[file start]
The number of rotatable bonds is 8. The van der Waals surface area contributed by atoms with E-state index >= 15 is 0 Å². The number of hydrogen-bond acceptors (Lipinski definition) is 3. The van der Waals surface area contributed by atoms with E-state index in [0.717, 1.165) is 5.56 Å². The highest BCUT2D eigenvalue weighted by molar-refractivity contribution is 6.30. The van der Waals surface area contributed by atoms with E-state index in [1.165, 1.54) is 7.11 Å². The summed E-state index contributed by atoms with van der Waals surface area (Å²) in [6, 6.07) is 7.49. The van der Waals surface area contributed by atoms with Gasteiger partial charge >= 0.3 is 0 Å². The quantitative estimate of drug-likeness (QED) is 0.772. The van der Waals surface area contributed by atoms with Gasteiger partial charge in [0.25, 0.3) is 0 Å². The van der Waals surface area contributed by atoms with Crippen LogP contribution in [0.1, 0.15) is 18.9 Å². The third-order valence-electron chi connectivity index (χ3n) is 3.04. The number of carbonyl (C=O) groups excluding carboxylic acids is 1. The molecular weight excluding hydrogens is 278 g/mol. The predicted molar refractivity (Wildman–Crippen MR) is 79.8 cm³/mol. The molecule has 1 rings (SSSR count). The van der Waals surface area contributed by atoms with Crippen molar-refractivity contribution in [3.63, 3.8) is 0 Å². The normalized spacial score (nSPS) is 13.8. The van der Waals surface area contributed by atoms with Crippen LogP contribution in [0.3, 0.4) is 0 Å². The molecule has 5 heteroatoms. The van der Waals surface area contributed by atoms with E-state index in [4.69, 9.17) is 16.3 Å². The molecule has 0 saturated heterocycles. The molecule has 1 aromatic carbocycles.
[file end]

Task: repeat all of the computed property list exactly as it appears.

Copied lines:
The number of rotatable bonds is 8. The van der Waals surface area contributed by atoms with E-state index >= 15 is 0 Å². The number of hydrogen-bond acceptors (Lipinski definition) is 3. The van der Waals surface area contributed by atoms with E-state index in [0.717, 1.165) is 5.56 Å². The highest BCUT2D eigenvalue weighted by molar-refractivity contribution is 6.30. The van der Waals surface area contributed by atoms with E-state index in [1.165, 1.54) is 7.11 Å². The summed E-state index contributed by atoms with van der Waals surface area (Å²) in [6, 6.07) is 7.49. The van der Waals surface area contributed by atoms with Gasteiger partial charge >= 0.3 is 0 Å². The quantitative estimate of drug-likeness (QED) is 0.772. The van der Waals surface area contributed by atoms with Gasteiger partial charge in [0.25, 0.3) is 0 Å². The van der Waals surface area contributed by atoms with Crippen LogP contribution in [0.1, 0.15) is 18.9 Å². The third-order valence-electron chi connectivity index (χ3n) is 3.04. The number of carbonyl (C=O) groups excluding carboxylic acids is 1. The molecular weight excluding hydrogens is 278 g/mol. The predicted molar refractivity (Wildman–Crippen MR) is 79.8 cm³/mol. The molecule has 1 rings (SSSR count). The van der Waals surface area contributed by atoms with Crippen molar-refractivity contribution in [3.63, 3.8) is 0 Å². The normalized spacial score (nSPS) is 13.8. The van der Waals surface area contributed by atoms with Crippen LogP contribution in [0.3, 0.4) is 0 Å². The molecule has 5 heteroatoms. The van der Waals surface area contributed by atoms with E-state index in [4.69, 9.17) is 16.3 Å². The molecule has 0 saturated heterocycles. The molecule has 1 aromatic carbocycles.